While the millions of cars that ply Delhi’s streets are usually blamed for the city’s deadly air pollution, another big culprit is the massive diesel generators used by industries and buildings to light up homes and offices during outages when power from the grid switches off – a frequent occurrence in summer. Installed in backyards and basements, they stay away from the public eye.

“Although vehicular emissions are the show stoppers, they are the ones which get the media attention, the silent polluters are the diesel generators,” says Arpit Dhupar, one of the three engineers who co-founded the start up.

The idea that this polluting smoke needs attention struck Dhupar three years ago as he sipped a glass of sugarcane juice at a roadside vendor and saw a wall blackened with the fumes of a diesel generator he was using.

It jolted him into joining with two others who co-founded the start-up to find a solution. Dhupar had experienced first hand the deadly impact of this pollution as he developed respiratory problems growing up in Delhi.

An Indian girls holds a banner during a protest against air pollution in New Delhi, India, Nov. 6, 2016.
An Indian girls holds a banner during a protest against air pollution in New Delhi, India, Nov. 6, 2016.

A new business

As the city’s dirty air becomes a serious health hazard for many citizens, it has turned into both a calling and a business opportunity for entrepreneurs looking at ways to improve air quality.

According to estimates, vehicles contribute 22 percent of the deadly PM 2.5 emissions in Delhi, while the share of diesel generators is about 15 percent. These emissions settle deep into the lungs, causing a host of respiratory problems.

After over two years of research and development, Chakr has begun selling devices to tap the diesel exhaust. They have been installed in 50 places, include public sector and private companies.

The technology involves cooling the exhaust in a “heat exchanger” where the tiny soot particles come together. These are then funneled into another chamber that captures 70 to 90 percent of the particulate matter. The carbon is isolated and converted into ink.

Among their first clients was one of the city’s top law firms, Jyoti Sagar Associates, which is housed in a building in Delhi’s business hub Gurgaon.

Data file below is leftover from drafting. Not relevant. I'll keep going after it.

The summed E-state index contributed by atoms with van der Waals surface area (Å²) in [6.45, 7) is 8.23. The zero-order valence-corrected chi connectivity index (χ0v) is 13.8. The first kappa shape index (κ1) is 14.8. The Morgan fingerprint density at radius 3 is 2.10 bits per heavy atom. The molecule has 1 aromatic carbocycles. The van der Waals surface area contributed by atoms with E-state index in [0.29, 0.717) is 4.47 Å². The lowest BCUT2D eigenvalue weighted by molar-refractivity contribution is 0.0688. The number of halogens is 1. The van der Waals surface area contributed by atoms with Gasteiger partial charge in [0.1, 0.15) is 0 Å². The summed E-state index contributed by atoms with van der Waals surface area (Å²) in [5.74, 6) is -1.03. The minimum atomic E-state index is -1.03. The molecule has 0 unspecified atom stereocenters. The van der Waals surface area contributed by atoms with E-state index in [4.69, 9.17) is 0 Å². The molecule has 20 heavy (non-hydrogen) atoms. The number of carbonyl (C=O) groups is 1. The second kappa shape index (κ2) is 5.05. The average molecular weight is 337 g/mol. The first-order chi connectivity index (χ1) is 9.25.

Making a contribution to minimizing the carbon footprint is a subject that is close to Sagar’s heart – his 32-year-old daughter has long suffered from the harmful effects of Delhi’s toxic air.

Motorists drive surrounded by smog, in New Delhi, India, Nov. 8, 2017.
Motorists drive surrounded by smog, in New Delhi, India, Nov. 8, 2017.

“This appealed to us straightaway, the technology is very impactful but is beautifully simple,” says Sagar. Since it could be retrofitted, it did not disrupt the day-to-day activities at the buzzing office. “Let’s be responsible. Let’s at least not leave behind a larger footprint of carbon. And if we can afford to control it, why not, it’s good for all,” he says.

At Chakr Innovation, cups, diaries and paper bags printed with the ink made from the exhaust serve as constant reminders of the amount of carbon emissions that would have escaped into the atmosphere.

There has been a lot of focus on improving Delhi’s air by reducing vehicular pollution and making more stringent norms for manufacturers, but the same has not happened for diesel generators. Although there are efforts to penalize businesses that dirty the atmosphere, this often prompts them to find ways to get around the norms.

Also Read: Exposure to Traffic-Related Pollution Poses Threat of Asthma in Kids

Tushar Mathur who joined the start up after working for ten years in the corporate sector feels converting smoke into ink is a viable solution. “Here is a technology which is completely sustainable, a win-win between businesses and environment,” says Mathur. (VOA)